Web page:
These are not large capsules, but they fit into board dimensions which are available under the very best deal from China. I could go for 100*150mm rectangular or oval. This would increase the cost to $190 or $38 dollars a set.
This would relieve constructors of the need for a CNC mill, and access to different thicknesses of PCB, plus the stators could be resist-coated, one less process.
Edited by wakibaki - 7/8/14 at 8:01pmpost #1458 of 24817/9/14 at 12:59amThread StarterHi Fred,
Your designs look really nice. I think the prices you got were quite reasonable too.
Can they do 0.5 mm PCB as spacers?
For your information, the SR007's stators are 0.8 mm double sided PCBs.
Edited by chinsettawong - 7/9/14 at 3:18ampost #1459 of 24817/9/14 at 2:29ampost #1460 of 24817/10/14 at 5:13amI can get 0.6, 0.8, 1.0, 1.2, 1.6, 2.0 mm thicknesses. 0.6 & 2.0 cost extra. It's unfortunate that 0.5 is not available, but I hope that the 0.6 will still prove acceptable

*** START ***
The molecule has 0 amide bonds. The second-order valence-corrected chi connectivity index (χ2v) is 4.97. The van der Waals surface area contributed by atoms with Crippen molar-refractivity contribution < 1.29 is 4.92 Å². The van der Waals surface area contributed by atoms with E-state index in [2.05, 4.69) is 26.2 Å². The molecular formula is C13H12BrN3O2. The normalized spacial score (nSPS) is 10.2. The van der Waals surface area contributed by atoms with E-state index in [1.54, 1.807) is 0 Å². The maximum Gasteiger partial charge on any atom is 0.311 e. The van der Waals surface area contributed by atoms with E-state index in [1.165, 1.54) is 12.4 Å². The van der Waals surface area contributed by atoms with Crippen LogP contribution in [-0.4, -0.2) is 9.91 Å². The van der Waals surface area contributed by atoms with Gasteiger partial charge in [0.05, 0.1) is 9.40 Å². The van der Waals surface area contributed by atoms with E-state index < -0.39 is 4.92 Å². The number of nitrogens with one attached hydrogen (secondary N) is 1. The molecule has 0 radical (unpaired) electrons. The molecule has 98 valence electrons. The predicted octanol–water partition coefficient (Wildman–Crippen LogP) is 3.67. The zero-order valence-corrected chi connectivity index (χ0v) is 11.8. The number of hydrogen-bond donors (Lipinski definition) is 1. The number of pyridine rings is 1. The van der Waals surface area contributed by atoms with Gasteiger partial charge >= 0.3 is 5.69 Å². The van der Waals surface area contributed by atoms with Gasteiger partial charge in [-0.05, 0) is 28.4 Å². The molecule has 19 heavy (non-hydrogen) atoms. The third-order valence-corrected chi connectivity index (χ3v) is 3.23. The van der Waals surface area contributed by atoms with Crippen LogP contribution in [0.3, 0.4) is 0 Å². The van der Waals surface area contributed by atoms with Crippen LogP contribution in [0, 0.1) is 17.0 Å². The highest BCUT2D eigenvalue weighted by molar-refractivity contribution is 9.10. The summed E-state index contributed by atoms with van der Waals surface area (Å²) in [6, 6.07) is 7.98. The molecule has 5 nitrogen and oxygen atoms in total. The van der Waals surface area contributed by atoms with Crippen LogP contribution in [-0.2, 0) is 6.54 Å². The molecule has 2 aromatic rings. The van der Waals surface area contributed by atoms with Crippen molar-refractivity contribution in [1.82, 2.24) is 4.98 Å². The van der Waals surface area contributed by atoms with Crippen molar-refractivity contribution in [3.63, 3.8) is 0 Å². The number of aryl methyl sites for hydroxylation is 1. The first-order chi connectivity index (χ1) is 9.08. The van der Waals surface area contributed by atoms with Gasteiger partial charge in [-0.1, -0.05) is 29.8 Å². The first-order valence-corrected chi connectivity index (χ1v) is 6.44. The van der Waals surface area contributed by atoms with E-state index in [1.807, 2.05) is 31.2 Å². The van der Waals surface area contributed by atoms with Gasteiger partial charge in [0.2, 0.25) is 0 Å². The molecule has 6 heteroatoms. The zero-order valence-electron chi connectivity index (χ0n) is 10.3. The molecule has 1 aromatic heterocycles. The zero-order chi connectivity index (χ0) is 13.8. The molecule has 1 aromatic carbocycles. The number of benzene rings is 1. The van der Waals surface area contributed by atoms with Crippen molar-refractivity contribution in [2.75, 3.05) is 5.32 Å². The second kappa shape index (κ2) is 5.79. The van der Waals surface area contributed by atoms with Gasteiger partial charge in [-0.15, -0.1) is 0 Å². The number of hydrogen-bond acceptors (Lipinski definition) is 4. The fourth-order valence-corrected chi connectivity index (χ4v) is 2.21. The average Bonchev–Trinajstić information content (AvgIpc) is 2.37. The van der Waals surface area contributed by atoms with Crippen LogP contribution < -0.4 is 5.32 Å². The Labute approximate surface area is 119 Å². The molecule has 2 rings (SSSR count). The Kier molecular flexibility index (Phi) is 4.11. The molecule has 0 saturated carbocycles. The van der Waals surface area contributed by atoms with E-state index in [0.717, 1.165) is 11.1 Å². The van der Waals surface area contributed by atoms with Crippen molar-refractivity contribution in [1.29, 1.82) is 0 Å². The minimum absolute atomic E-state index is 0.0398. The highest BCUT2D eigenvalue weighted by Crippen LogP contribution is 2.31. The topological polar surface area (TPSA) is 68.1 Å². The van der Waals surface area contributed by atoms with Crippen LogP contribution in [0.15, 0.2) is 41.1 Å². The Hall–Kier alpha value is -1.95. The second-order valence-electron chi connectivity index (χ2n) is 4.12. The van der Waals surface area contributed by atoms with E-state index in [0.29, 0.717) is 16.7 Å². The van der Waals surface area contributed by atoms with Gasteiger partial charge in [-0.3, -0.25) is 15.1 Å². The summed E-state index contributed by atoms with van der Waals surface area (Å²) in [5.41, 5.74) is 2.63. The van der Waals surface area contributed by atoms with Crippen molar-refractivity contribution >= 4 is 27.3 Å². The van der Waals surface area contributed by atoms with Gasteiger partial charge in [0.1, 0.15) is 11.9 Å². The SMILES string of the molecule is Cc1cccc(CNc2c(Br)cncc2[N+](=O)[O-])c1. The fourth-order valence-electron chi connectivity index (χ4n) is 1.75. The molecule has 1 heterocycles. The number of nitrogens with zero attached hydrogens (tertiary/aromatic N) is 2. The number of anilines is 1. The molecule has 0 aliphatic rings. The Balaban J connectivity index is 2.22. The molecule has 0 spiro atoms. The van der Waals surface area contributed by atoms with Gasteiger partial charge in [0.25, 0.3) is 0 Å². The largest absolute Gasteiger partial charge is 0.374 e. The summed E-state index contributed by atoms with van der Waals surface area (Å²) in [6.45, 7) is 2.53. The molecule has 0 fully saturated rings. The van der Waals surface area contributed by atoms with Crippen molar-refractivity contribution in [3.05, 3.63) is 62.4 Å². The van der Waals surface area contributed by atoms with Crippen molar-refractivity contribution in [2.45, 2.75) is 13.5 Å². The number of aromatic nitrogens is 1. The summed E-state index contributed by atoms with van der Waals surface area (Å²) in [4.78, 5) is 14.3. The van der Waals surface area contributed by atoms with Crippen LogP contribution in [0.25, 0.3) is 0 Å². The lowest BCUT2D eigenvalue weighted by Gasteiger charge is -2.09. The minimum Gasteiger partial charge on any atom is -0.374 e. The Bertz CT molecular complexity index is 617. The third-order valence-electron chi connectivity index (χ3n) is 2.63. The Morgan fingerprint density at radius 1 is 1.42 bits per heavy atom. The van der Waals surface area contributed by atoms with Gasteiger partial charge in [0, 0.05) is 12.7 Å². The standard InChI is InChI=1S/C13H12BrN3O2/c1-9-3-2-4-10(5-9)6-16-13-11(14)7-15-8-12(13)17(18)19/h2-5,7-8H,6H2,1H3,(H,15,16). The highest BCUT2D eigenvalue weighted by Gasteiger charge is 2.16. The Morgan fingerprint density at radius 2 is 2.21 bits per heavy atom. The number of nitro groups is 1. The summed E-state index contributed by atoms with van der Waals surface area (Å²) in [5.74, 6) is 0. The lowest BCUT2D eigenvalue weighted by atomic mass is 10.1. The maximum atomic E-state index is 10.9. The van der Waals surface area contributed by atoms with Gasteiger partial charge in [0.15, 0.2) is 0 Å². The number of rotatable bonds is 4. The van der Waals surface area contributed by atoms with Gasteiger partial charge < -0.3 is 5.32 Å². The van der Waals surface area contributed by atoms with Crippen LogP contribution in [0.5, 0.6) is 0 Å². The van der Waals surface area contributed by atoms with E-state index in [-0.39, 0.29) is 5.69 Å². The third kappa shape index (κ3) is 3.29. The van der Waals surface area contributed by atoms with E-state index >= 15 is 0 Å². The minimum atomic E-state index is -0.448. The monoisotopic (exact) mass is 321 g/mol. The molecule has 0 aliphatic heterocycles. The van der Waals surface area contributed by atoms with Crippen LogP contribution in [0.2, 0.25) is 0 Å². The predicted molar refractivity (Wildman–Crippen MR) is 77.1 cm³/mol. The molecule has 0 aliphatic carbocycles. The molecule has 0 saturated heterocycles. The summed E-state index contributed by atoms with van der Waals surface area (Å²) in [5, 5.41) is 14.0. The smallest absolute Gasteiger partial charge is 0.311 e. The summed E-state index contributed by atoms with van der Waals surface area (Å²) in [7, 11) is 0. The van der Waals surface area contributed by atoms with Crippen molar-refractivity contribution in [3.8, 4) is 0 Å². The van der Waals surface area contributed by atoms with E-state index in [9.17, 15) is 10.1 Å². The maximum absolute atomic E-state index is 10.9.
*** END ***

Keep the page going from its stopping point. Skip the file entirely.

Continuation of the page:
I thought that for the stator the stiffest one at no extra cost was the one to go for, but 0.8 is the same price. Do you think there is an advantage to the thinner one? In sound quality?
I have kept the capacitance as low as I could conveniently, I can maybe improve it slightly.
The prices are absolutely rock-bottom, but I know from experience that the quality will be acceptable.
Fred.post #1461 of 24817/10/14 at 11:48ampost #1462 of 24817/10/14 at 12:34pmpost #1463 of 24817/10/14 at 3:44pmQuote:
Isn't that the idea? Seems we talked about just that earlier in the thread. A kit, also with a bit of mylar in the package, that would be perfect. Only a housing, some wires, suitable coating and some stretching is needed then.post #1464 of 24817/10/14 at 3:48pmOK, what do you mean by a kit? A set of 4 PCBs or an assembled capsule with a pretensioned diaphragm? That is a much bigger ask.